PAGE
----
Many, many years ago, I was enough "into" drugs to have at least tried most of what was available at the time. I quickly decided that I wanted no part of that life, and I've been drug free nearly 50 years now. We were fighting the drug war then and we're still at it. There is not a day that passes that I don't thank God that I didn't get deeper into that hell, but I sit on the sidelines now and watch what's happening to others and it saddens me.

Illegal drugs are stronger now than they were in the '70's, they're purer than they used to be, and they're deadlier than they used to be. Legalize them? The Libertarian side of me says go ahead, but then I run up against the one argument against legalization I just can't get past.

When the phone rings in the early morning darkness, or worse yet, when the somber-faced officers show up at my door with the terrible news that someone I love (who has never used drugs, or even experimented with them,) has been injured or killed by a drug addled stranger, then what do I do?

When I'm busy trying to wrap my mind around the forever life-altering news that has just been dumped on me, will it make any difference at all if the person who ripped my family's fabric to shreds was using legal, certified, taxed and regulated drugs, or something they bought from a nameless, faceless dealer in some smoky back room or on a darkened street corner?

When they're cutting the remains of my once vibrant loved one from the crumpled wreckage of their destroyed vehicle because someone nodded off at seventy miles per hour, will my spouse or child be any less mangled, any less dead, if the other driver was using state-approved drugs?

What kind of "war on drugs" is it if the majority of the casualties are innocent non-combatants? And why does it seem that the more we "de-criminalize" drugs, the cartels seem to be shipping more, not less, drugs into the United States?

What I do know is, if some drug user were to harm any member of my family, I will most likely not care if they were doing legal drugs or not. I'm going to go out and try to make them hurt as much as I do.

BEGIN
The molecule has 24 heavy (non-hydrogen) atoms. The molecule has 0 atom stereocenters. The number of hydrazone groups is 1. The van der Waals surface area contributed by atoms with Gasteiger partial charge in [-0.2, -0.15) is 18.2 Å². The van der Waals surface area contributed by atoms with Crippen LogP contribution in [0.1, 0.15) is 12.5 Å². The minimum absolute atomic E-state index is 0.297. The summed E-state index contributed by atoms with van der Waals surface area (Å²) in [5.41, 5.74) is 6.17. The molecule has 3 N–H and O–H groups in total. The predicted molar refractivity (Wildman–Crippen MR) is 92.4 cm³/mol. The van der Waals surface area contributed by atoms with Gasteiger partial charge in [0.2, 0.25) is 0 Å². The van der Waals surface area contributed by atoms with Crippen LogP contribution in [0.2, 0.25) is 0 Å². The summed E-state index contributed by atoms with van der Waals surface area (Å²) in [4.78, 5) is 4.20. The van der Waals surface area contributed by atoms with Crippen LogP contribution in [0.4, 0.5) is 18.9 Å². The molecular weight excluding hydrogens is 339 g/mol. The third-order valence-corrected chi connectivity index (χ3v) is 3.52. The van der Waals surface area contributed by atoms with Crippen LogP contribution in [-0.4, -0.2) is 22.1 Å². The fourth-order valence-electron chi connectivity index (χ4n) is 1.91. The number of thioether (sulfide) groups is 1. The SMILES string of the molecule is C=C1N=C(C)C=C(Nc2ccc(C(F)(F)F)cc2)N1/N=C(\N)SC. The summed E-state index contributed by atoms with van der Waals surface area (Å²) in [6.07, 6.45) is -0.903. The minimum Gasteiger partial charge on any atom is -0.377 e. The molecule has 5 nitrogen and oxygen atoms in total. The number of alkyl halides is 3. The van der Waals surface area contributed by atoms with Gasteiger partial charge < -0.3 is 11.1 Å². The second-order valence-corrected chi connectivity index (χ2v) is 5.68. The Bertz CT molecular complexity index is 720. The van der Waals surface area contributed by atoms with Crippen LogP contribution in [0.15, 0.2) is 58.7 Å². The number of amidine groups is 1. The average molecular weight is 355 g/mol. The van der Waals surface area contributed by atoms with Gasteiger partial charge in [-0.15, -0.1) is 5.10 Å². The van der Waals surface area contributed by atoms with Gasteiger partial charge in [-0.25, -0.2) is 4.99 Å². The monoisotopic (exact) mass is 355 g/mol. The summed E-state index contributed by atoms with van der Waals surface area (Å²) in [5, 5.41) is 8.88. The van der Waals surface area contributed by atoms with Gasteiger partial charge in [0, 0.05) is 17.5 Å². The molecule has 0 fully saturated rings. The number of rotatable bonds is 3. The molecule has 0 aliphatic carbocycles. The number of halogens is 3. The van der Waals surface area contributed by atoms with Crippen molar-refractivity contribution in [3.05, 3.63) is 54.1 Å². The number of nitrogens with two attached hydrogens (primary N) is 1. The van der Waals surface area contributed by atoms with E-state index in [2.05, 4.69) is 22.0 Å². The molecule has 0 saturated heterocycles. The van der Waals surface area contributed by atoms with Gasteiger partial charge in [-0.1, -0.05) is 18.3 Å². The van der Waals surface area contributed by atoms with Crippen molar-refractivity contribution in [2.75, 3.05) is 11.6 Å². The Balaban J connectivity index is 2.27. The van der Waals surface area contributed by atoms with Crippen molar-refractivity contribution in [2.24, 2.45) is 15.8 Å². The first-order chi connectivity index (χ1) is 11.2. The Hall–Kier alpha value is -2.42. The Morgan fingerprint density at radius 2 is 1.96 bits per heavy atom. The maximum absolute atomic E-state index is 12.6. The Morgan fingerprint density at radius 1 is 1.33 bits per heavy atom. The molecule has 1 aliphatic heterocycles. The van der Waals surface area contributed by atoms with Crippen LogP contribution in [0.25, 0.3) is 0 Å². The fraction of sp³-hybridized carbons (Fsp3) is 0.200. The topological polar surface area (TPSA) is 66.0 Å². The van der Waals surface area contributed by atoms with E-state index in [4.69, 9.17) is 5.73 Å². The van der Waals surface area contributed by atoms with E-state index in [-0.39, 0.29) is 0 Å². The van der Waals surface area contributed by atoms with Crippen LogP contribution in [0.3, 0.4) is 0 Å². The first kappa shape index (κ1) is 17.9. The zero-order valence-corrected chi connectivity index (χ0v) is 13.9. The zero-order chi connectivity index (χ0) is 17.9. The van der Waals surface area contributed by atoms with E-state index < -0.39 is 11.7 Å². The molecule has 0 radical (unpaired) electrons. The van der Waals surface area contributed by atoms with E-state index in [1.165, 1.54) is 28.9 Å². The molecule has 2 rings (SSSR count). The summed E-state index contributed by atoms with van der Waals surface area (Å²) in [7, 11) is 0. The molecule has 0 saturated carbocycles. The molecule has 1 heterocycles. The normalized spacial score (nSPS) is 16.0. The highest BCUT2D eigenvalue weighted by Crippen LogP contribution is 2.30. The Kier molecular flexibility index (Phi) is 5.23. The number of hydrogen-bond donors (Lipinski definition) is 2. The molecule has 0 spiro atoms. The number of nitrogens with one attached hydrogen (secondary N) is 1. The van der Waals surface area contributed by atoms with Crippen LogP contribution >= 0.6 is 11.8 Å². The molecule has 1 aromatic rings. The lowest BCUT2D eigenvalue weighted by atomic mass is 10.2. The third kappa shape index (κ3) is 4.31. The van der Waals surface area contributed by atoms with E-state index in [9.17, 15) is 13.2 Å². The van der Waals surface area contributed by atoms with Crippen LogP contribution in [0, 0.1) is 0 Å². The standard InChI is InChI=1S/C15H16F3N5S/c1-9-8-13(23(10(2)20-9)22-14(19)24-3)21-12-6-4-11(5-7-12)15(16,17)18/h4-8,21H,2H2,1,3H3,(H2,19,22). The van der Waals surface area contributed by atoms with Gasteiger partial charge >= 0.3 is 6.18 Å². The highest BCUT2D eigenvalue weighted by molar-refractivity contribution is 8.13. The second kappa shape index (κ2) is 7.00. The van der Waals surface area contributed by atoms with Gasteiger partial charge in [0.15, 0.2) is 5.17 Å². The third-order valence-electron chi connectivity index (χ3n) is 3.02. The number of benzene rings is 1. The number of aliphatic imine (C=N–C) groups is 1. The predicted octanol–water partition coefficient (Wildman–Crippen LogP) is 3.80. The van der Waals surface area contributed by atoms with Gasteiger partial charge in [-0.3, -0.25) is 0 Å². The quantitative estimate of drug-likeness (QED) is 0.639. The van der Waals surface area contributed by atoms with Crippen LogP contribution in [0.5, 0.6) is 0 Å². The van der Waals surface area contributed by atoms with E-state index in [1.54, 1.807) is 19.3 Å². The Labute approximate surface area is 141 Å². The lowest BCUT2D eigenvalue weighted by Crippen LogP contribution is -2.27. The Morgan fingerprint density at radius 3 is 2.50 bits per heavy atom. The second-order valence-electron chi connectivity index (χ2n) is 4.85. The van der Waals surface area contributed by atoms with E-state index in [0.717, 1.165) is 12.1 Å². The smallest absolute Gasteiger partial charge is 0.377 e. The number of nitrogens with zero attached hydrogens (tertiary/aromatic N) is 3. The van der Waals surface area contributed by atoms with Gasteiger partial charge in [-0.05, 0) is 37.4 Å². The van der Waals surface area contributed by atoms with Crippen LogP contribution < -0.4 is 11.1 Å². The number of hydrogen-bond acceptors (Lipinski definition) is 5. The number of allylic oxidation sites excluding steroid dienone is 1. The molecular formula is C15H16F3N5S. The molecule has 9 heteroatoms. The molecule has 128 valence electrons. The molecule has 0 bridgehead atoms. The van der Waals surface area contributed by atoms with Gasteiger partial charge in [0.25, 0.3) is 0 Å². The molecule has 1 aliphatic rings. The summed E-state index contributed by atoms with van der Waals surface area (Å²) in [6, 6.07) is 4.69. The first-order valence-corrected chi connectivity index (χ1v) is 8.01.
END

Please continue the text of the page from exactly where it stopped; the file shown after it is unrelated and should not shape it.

Richard said...

As people above have pointed out, both drugs and the War on Drugs have negative consequences. Logically, one would compare the consequences and come up with a position. But you can't because the War part doesn't work. So we wind up with a package of negative consequences that are the worst of both worlds. We spend a trillion dollars and corrupt our police forces and restrict our freedom in myriad ways that have nothing directly to do with drugs and drug use and abuse is higher than ever.

Borepatch said...

Tim, your assumption is that legalizing drugs would lead to higher addiction rates. That seems to be not the case:

https://www.theguardian.com/news/2017/dec/05/portugals-radical-drugs-policy-is-working-why-hasnt-the-world-copied-it

Overdose deaths down, HIV infection rates down, crime associated with drugs down. We can think of this as an experiment, but we have 17 years of results.

PeterB, this is actually an unintended consequence of legalization. Portugal legalized drugs because they couldn't afford to keep putting people in prison.

Aesop, you're making my point for me. The War On Drugs has failed - your 25 years of experience is a testament to that. As you say, it's getting worse. In engineering terms, we've created a pessimal outcome (the opposite of optimal).

McChuck, I actually think that Capital Punishment for drug dealers is an excellent argument for legalizing all drugs.

Murphy, I think that your experience illustrates why addiction rates didn't go up in Portugal - anyone who wanted drugs could easily get them, and making them legal didn't attract the people who didn't want them. If drugs were legalized here I rather doubt that you would start taking them just because you could.

Jeff B said...

"... start talking about decoupling the addicted form all social services, including 9-1-1, and letting them die on the street, and paying for the bill for clean-up and cremation, and we can talk."

I'm okay with this.

Let's talk.